Within the Eagle Nebula IC 4703, a billowing cloud of interstellar gas and dust has entered an active phase of star formation. Open star cluster M16 is emerging in the upper left corner of this great gaseous and dusty cloud. High energy radiation from these young massive hot stars excites the hydrogen gas in the surrounding Eagle Nebula to shine by red emission light. The nebula continues to form new stars near the dark central area of condensation that Hubble photographers have called the "pillars of creation."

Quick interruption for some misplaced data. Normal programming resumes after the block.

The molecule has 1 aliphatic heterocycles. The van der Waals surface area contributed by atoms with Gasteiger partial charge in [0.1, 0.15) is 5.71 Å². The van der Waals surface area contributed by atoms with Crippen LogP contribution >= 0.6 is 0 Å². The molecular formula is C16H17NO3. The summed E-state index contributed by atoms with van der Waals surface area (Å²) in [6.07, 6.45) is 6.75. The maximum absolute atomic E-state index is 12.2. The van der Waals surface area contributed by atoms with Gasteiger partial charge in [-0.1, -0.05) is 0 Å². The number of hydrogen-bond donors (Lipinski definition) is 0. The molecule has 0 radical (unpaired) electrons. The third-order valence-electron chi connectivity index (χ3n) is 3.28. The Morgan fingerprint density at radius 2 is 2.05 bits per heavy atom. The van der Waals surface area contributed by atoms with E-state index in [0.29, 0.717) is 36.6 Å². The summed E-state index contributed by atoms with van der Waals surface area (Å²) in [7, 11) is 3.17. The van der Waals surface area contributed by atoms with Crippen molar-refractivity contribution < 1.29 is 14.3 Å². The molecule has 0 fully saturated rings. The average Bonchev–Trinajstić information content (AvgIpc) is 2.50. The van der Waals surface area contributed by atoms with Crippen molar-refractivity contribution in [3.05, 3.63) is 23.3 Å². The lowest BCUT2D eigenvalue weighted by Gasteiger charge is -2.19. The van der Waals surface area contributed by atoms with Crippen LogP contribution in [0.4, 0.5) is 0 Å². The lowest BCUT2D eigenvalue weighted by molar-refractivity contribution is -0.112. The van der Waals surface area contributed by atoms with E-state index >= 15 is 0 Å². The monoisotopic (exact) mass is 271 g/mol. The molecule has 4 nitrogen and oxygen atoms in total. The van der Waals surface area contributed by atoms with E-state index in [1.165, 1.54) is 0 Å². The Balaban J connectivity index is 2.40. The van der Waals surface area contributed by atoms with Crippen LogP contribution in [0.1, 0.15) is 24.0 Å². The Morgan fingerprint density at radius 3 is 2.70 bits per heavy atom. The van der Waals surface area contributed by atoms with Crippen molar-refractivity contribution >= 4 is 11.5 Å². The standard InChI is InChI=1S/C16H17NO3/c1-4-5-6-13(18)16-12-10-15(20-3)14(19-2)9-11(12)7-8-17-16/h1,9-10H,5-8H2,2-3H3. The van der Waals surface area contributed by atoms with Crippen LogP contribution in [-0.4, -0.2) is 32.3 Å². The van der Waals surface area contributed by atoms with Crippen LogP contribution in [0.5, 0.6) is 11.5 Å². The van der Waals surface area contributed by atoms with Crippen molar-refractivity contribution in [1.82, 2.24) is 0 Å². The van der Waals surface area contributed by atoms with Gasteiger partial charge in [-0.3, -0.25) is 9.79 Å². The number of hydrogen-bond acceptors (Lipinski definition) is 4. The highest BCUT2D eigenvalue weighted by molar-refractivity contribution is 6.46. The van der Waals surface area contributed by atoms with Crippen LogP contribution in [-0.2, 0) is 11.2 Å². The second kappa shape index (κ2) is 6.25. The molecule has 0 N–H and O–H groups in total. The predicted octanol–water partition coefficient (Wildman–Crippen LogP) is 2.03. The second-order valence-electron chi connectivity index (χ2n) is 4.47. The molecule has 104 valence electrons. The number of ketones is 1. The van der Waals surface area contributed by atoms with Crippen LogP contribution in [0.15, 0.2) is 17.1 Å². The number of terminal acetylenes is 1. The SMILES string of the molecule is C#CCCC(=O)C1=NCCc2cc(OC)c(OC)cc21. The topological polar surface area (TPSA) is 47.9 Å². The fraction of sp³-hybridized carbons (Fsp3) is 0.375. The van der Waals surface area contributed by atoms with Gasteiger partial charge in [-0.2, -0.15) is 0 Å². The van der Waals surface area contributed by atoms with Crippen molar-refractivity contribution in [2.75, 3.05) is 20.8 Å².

The Eagle Nebula and M16 appear 7,000 light years distant, slightly farther away than its neighbor M17, in the summer constellation Serpens.
The image above combined eight exposures of 10 minutes each with a Canon 60Da DSLR through a TEC140 telescope on an AP 900 GTO mount, for a total exposure time of 80 minutes. The exposures were calibrated using both darks and flats. Image acquisition, calibration, and stacking was performed with Maxim DSLR. I think that this image compares favorably with my cooled dedicated CCD images, that you can see by clicking HERE.